The longer response connects with the way we learn and confronts the counterproductive leaning of our culture toward the superficial.

We have become informational grazers. Every day, our conscious and sub-conscious minds are under siege by the mass of communication we receive, each message battling for our attention. We are, at the same time, people who long to be perceived as culturally competent so rather than diving deep into a few areas that may be more life-giving for us, we skim reams of information for salient talking points.

Though we may appear widely knowledgeable, the presence of deep wisdom seems almost non-existent.

Scientists are continuing to discover how the brain functions and the process it uses to filter information. Shawn Achor, in his book The Happiness Advantage, tells us this, “Scientists estimate that we remember only one of every 100 pieces of information we receive; the rest effectively gets filtered out, dumped into the brain’s spam file.”

The question then is, What gets saved and what gets dumped?

Achor goes on. “We see what we look for, and we miss the rest.” He then introduces his readers to what psychologists call “inattentional blindness, our frequent inability to see what is often right in front of us if we’re not focusing directly on it.”

In other words, if we are not looking for or thinking about something, we probably won’t see it. Conversely, if we are looking for something, we see it everywhere!

Let’s go back to our one text for one-month philosophy. Rather than skipping from story to story, concept to concept, we are using one text for this month to focus our spiritual attention. We want you to, as the text says, “Learn the unforced rhythms of grace” not just by listening to the words once or twice but by making them part of your conscious interaction with the world.

What you focus on you will see.

So, take that phrase, “Learn the unforced rhythms of grace” (or another phrase in that text that resonates with you) and put it in your mind’s eye for a month.

  • Memorize it.
  • Post it on your refrigerator or bathroom mirror or dashboard of your car.
  • Make it your screen saver.
  • Put two or three calendar reminders in your phone per day with those words and then reflect on how you are experiencing or expressing God’s grace.
  • Find other creative options that work for you.

It’s Monday. What you focus on and do, you see and become! Peace. Kai

It’s Monday November 3

This weekend we celebrated All Saint’s Sunday in the congregation I serve. Once again, I was overwhelmed by the waves of mourners lighting candles for loved ones, the flood of tears cascading down their faces, and the wellspring of God’s grace flowing through their lives providing courage to face each new day and strength to walk toward the light. Hope.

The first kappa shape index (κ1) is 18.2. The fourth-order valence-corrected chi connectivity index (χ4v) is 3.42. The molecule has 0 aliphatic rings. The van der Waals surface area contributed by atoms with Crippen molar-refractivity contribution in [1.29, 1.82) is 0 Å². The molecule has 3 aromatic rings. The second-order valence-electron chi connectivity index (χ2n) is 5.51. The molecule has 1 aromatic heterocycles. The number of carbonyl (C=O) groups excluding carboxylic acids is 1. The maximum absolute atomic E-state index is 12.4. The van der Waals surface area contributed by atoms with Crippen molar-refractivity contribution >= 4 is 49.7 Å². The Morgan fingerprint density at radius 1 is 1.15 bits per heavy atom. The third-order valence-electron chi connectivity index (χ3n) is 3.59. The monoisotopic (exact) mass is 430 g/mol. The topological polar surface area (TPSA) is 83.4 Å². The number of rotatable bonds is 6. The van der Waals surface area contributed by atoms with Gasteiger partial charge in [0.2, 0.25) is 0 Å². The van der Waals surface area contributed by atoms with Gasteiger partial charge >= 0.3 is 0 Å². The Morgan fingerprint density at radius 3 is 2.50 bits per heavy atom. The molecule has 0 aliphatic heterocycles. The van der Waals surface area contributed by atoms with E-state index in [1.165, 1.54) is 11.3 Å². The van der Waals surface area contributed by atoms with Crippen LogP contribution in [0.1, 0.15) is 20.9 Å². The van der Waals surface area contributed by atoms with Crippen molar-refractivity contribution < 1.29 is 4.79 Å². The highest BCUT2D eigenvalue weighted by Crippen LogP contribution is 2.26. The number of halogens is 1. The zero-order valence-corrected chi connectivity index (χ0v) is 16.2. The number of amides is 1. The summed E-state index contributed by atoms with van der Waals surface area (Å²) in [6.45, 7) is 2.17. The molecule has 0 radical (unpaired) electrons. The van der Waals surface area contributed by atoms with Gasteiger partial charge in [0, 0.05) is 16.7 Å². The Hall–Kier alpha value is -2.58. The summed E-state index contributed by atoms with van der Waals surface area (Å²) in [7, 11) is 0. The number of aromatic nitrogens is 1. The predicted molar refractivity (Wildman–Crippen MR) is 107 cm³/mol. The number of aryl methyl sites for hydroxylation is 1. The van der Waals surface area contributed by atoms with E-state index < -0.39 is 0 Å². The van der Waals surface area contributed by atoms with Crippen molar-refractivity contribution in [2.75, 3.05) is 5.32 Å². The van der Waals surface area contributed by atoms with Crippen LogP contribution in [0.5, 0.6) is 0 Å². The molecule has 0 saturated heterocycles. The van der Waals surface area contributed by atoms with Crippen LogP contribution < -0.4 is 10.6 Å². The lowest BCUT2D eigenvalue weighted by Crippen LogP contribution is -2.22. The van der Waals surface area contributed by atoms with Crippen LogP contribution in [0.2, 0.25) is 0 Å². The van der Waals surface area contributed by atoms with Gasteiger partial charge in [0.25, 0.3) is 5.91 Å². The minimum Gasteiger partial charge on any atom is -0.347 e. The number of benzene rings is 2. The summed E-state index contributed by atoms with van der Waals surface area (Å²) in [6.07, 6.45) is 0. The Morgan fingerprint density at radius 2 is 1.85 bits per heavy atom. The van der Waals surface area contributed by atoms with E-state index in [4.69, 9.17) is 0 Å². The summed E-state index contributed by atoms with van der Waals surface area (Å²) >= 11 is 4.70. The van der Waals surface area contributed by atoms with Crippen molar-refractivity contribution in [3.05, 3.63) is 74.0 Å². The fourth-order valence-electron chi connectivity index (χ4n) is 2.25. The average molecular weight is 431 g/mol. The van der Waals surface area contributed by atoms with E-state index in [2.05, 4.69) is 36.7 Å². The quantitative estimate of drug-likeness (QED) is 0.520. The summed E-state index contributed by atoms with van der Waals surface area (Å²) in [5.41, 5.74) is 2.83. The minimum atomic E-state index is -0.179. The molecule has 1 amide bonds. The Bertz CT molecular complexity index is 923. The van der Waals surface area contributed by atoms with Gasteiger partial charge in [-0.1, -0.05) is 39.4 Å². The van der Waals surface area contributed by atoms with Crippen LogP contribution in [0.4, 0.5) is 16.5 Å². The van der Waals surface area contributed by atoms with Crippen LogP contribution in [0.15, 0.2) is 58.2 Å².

Following the service, I dove into the mindless task of raking the leaves in the fenced in corner of our yard—the corner possessed and owned by our one hundred pound Bernese Mountain dog. With the new rhythm of my return to work after my sabbatical, that portion of the yard had suffered from conscious neglect. As I stepped onto the patio I was greeted by a blanket of beautiful fall leaves many inches thick. Leaf blower in hand, I exerted my will over the accumulating mounds of leaves corralling them into a massive pile. Walking to the garage to grab a dozen or so leaf bags, I noticed a faint smell of doggy doo. Looking down at my shoes I realized that cleaning off the leaves had exposed many days worth of crap, a few of those days now clung to the bottom of my shoes. Crap.

Later that afternoon, our neighbors stopped by on an afternoon walk with their new granddaughter. A brief conversation turned to an hour of delightful surprise. It’s amazing how you can know people for many years and not really know them at all. It’s also amazing how a life transition and turmoil, in this case an unplanned pregnancy and some anxious early days of the child’s life, which my wife helped guide them through, can provide a pathway for a deepening relationship, a new level of knowing. Surprise. 

Good friends joined us for a light dinner and a few glasses of wine to draw our day to a close. After the normal catching up, we dove in to the chaos they are experiencing in their relationship with their daughter. No blanket of beautiful fall foliage could cover this amount of crap; desperate sadness, confusion, anger, present fears for the moment, lingering fears for their future. Crap.

For me, the evening ended with full awareness that we mourn both the loss and the change of relationships, that tears can reveal sadness and be a source of healing, and that saints come to us in myriad ways—gathered in a community and singing songs of hope, walking through neighborhoods, and sitting on couches. Hope.

So, here’s a summary of my All Saint’s Sunday. Hope. Crap. Surprise. Crap. Hope.

It’s Monday. Whatever happens in the middle of your day, remember it begins and ends in the hope of God’s presence and light and life. Peace. Kai